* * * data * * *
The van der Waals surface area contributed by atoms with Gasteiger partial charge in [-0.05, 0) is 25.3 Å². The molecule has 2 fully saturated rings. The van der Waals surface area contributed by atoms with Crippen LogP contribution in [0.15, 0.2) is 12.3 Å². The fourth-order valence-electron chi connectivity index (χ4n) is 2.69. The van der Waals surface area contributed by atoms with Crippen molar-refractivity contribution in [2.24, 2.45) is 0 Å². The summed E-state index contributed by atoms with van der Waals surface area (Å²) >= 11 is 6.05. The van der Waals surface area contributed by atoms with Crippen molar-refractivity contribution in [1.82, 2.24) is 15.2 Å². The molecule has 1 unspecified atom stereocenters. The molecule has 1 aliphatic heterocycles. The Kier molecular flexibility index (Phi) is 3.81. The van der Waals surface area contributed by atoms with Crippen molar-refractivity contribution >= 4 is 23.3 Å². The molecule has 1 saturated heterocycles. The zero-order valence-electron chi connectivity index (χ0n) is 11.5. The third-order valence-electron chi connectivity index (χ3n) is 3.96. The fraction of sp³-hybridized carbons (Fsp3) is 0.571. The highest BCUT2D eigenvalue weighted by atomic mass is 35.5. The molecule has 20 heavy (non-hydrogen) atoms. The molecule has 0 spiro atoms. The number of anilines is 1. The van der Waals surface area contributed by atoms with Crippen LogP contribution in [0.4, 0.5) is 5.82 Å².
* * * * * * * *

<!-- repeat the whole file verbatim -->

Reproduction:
The van der Waals surface area contributed by atoms with Gasteiger partial charge in [-0.05, 0) is 25.3 Å². The molecule has 2 fully saturated rings. The van der Waals surface area contributed by atoms with Crippen LogP contribution in [0.15, 0.2) is 12.3 Å². The fourth-order valence-electron chi connectivity index (χ4n) is 2.69. The van der Waals surface area contributed by atoms with Crippen molar-refractivity contribution in [2.24, 2.45) is 0 Å². The summed E-state index contributed by atoms with van der Waals surface area (Å²) >= 11 is 6.05. The van der Waals surface area contributed by atoms with Crippen molar-refractivity contribution in [1.82, 2.24) is 15.2 Å². The molecule has 1 unspecified atom stereocenters. The molecule has 1 aliphatic heterocycles. The Kier molecular flexibility index (Phi) is 3.81. The van der Waals surface area contributed by atoms with Crippen molar-refractivity contribution >= 4 is 23.3 Å². The molecule has 1 saturated heterocycles. The zero-order valence-electron chi connectivity index (χ0n) is 11.5. The third-order valence-electron chi connectivity index (χ3n) is 3.96. The fraction of sp³-hybridized carbons (Fsp3) is 0.571. The highest BCUT2D eigenvalue weighted by atomic mass is 35.5. The molecule has 20 heavy (non-hydrogen) atoms. The molecule has 0 spiro atoms. The number of anilines is 1. The van der Waals surface area contributed by atoms with Crippen LogP contribution in [0.4, 0.5) is 5.82 Å².